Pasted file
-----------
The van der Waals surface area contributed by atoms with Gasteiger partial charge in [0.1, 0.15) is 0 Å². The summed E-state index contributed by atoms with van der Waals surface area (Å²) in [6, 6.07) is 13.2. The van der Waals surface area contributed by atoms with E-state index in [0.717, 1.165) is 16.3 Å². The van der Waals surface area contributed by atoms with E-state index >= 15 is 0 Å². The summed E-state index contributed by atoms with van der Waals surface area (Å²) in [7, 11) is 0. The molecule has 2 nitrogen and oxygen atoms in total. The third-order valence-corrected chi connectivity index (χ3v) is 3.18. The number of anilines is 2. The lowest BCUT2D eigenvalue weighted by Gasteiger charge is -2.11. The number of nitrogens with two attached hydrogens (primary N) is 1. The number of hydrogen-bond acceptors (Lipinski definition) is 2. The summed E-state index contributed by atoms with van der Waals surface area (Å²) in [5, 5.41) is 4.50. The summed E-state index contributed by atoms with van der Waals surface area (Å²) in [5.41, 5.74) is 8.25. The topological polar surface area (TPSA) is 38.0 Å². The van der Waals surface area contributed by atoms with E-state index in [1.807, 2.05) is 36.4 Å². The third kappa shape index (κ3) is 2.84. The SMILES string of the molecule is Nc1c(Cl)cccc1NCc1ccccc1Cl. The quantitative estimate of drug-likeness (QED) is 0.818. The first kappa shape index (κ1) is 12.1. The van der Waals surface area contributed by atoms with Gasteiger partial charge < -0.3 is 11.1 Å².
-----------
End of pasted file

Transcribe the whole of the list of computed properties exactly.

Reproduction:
The van der Waals surface area contributed by atoms with Gasteiger partial charge in [0.1, 0.15) is 0 Å². The summed E-state index contributed by atoms with van der Waals surface area (Å²) in [6, 6.07) is 13.2. The van der Waals surface area contributed by atoms with E-state index in [0.717, 1.165) is 16.3 Å². The van der Waals surface area contributed by atoms with E-state index >= 15 is 0 Å². The summed E-state index contributed by atoms with van der Waals surface area (Å²) in [7, 11) is 0. The molecule has 2 nitrogen and oxygen atoms in total. The third-order valence-corrected chi connectivity index (χ3v) is 3.18. The number of anilines is 2. The lowest BCUT2D eigenvalue weighted by Gasteiger charge is -2.11. The number of nitrogens with two attached hydrogens (primary N) is 1. The number of hydrogen-bond acceptors (Lipinski definition) is 2. The summed E-state index contributed by atoms with van der Waals surface area (Å²) in [5, 5.41) is 4.50. The summed E-state index contributed by atoms with van der Waals surface area (Å²) in [5.41, 5.74) is 8.25. The topological polar surface area (TPSA) is 38.0 Å². The van der Waals surface area contributed by atoms with E-state index in [1.807, 2.05) is 36.4 Å². The third kappa shape index (κ3) is 2.84. The SMILES string of the molecule is Nc1c(Cl)cccc1NCc1ccccc1Cl. The quantitative estimate of drug-likeness (QED) is 0.818. The first kappa shape index (κ1) is 12.1. The van der Waals surface area contributed by atoms with Gasteiger partial charge < -0.3 is 11.1 Å².